Shortly later, the server came back and asked again if we were paying with gift cards. We explained what the authentically local food experience was, and he said he would check with the chef to see what was being offered. A moment later he came back and said it was venison. Now I’m not a picky eater, but I sure hate venison. I think he saw it on my face, and asked if there was anything else we might like. In the end, we ended up choosing steak, which was a great choice!
The meal service began with a small plate of house bread, which was delicious.
Out next was the appetizer consisting of smoked sablefish and root vegetables, which was really good. Sablefish is one of my favourites, but I had never tried it smoked – it was delicious!
Between the appetizer and the main is where service really took a nosedive. Shortly before bringing out our steak, the server came by for an awkward conversation:
Server: I understand you’re using an authentically local food experience certificate, but how will you be paying for the rest of the bill? Your drinks aren’t included.
Me: Uhm… Charge it to my room? Or I can use my American Express. Whatever’s easier I guess…
Server: Ok, because ya, this will cover the food but there are extras, like your cocktails and gratuity.
Me: Ok, no problem!
I’m not sure if we were profiled as people who didn’t have $50 for cocktails and a tip, or if the server was just genuinely concerned about not getting his gratuity, but I thought that asking mid-meal was beyond tacky.
Anyway, awkwardness aside, the main dish consisting of Pemberton Meadows dry aged ribeye was fantastic, and cooked a perfect medium rare. I did find it a bit odd that both the main and appetizer were served with root vegetables, but luckily I’m a fan.
Dessert was next, which included a few samplers from the kitchen, with the berry mousse (left) being the highlight. There was also mention of our anniversary on the plate, which I guess is why they ask at the door.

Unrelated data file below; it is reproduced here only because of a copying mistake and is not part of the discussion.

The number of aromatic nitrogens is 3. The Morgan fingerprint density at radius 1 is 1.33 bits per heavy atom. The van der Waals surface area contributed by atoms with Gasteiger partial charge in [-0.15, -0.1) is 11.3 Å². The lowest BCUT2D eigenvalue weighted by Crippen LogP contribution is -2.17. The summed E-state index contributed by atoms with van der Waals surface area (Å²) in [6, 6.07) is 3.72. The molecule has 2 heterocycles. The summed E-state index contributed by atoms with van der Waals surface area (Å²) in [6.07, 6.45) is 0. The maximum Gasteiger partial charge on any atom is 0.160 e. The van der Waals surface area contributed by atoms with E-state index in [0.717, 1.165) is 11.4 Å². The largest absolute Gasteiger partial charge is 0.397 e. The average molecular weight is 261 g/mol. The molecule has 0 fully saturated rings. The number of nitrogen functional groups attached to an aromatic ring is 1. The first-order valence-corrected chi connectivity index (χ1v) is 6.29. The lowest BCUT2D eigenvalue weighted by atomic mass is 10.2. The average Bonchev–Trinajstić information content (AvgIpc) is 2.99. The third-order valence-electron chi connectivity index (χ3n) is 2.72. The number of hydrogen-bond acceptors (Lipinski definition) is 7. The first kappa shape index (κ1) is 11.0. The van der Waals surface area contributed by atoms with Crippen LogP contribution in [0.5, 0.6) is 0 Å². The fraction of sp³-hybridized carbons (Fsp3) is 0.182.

The server came by with the bill, and initiated one last awkward conversation to end the evening:
Server: Alright gentlemen, thanks for joining us. Here’s the bill.
Me: Thank you so much – everything was delicious. We really enjoyed ourselves.
Server: Just so you know, the total owed is at the bottom, but that doesn’t include what the food would have cost if you weren’t using your authentically local food experience certificate. The price for that can be seen above but it’s not included in the total.
Me: Ohhh, ok. Thanks for that…
I guess he thought we were cheap, as he seemed genuinely worried we would tip only on the price of our cocktails, and not the full price. In the end I gave 20% of what the entire bill would have been, but only out of obligation. Had he been more worried about providing fantastic service without being so obvious about his gratuity, I probably would have left 30%.
Authentically Local Food Experience At The Wildflower Bottom Line
Overall we both really enjoyed our food at The Wildflower, though the server needs to work on being a bit more discrete when fishing for a tip. In case you were wondering, the food cost for these two dinners was $168, which ended up being a very good use of our certificate.
Would I pay retail prices for the food? Probably, but for that price the service needs to be better. I would rate the food a 9/10, and would suggest a better variety of sides, and not just root vegetables, while the service was about a 5/10. I found the server to be friendly, but definitely not polished, which should be expected at this price point. Also, the bartender seemed completely disinterested in making us a cocktail, which is completely opposite of what happened when there was a discrepancy with the menu at The Four Seasons Hotel Seattle. That bartender was fantastic!
The second set of Fairmont certificates is set to post July 2 for those who had two qualifying stays between January and July of this year, and the big question is whether or not these additional Platinum benefits will be made available, including the locally authentic food experience. I sure hope so!
Where do you plan on using your authentically local food experience certifcate this year if you haven’t already? Let us know in the comment section below!